Blog

WHAT IS SACROILIAC (SI) DISEASE?

The sacroiliac joint is located between the sacrum (the base of the spine) and the ilium (the lateral part of your pelvis).  Like any joint, the SI joint is susceptible to aging, direct trauma, or any disease of the spine, sacrum or pelvis.  Conversely, often SI disease is misdiagnosed as pelvic or back pain. Too much movement (hypermobility) causes discomfort in the lower back and/or hip, as well as the groin.  Pain from too little movement (hypomobility) is often felt on one side of the low back, buttocks or thigh. Hypermobility may also be a generator of “sciatic-like” pain in the leg.

 

ARE THERE RISK FACTORS FOR SI DISEASE?

Any movement (sports, job related or personal... Read more

WHAT IS NEUROPATHY?

Any nerve can lose nerve tissue by compression, trauma, scarring from surgery, chemotherapy, and a lack of blood flow, or a number of medical issues (most importantly diabetes). Early on, if you can maintain the best health possible, neuropathy symptoms can slow or reverse. If you smoke, quitting can also result in less neuropathy pain.

 

WHAT ARE NEUROPATHY TYPES AND THEIR SYMPTOMS?

Neuropathy causes numbness, which progresses to pain.  It is more common in the feet than hands, because the feet are farther from the spinal cord than the hands. It can involve one nerve (like carpal tunnel), or many nerves (like peripheral neuropathy). Most symptoms are sensory (i.e. numbness), but... Read more

WHAT IS LEG CLAUDICATION?

Lower extremity pain, numbness and difficulty walking all are symptoms of claudication. Claudication causes tightness in the legs when standing or walking, and often is relieved with rest. It is most commonly felt in the calves, but also can affect the feet, thighs, hips, or buttocks. Claudication can limit the performance of many activities, including walking, climbing stairs, exercising, etc. In fact, claudication comes from the Latin work claudicare or “to limp.”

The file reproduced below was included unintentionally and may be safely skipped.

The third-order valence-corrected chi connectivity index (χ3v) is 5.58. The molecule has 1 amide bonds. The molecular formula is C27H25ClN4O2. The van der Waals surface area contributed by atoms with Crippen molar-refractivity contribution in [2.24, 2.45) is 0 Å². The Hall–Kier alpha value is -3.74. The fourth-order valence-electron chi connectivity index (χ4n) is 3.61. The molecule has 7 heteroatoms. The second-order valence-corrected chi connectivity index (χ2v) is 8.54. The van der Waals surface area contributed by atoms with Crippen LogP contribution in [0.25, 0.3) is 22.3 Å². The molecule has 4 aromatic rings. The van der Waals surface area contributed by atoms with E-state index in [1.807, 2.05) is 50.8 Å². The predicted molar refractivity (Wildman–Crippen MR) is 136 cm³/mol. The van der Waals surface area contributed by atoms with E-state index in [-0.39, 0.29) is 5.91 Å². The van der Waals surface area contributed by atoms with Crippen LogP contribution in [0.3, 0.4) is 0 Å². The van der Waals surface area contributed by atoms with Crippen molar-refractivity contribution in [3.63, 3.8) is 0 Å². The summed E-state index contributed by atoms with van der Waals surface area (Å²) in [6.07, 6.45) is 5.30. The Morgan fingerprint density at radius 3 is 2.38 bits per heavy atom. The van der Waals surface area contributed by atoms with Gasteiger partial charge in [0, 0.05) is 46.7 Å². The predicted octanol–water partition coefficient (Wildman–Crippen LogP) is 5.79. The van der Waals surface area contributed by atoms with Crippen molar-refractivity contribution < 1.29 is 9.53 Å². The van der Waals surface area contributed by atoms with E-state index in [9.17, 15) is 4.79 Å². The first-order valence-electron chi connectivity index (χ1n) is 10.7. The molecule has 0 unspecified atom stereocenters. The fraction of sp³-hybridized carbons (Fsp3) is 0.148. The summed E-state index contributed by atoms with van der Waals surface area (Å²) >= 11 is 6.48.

WHAT ARE THE CAUSES OF LEG CLAUDICATION?

The most common cause of leg claudication is poor blood flow to the distal lower extremities (vascular claudication).  Hardening of the arteries is the most common cause.  Risk... Read more

Physical exercise can be challenging for patients with osteoarthritis (OA) and rheumatoid arthritis (RA). For adults who have a long history of a sedentary lifestyle, commencing a planned exercise routine can be particularly frustrating. However, the importance of including exercise as a part of an overall arthritis management plan has been clearly demonstrated, per a Journal of Aging Research article. (Since the Arthritis Foundation reports that arthritis affects at least one in four adults, taking your arthritis pain seriously by obtaining early treatment is advisable.)

At Tristate Pain Institute, we utilize a wide variety of therapeutic modalities to treat pain resulting from diverse health conditions (including arthritis pain... Read more

 Shingles (caused by Herpes Zoster) is often excruciatingly painful, and the risk of contracting it increases with age. Around 25 percent of all adults aged 50 and older will develop this viral disease unless vaccinated against it (per the National Institutes of Health). According to the Centers for Disease Control(CDC), the most common Shingles complication is postherpetic neuralgia.

The CDCalso reports that between 10-15 percent of people afflicted with Shingles will develop this type of nerve pain. If you are one of those people, you may benefit by a visit to Tristate Pain Institute. Our medical providers at our sites in Arizona and Nevada treat neuropathic pain such as... Read more

Get tips on managing pain in the latest edition of Pain News

Download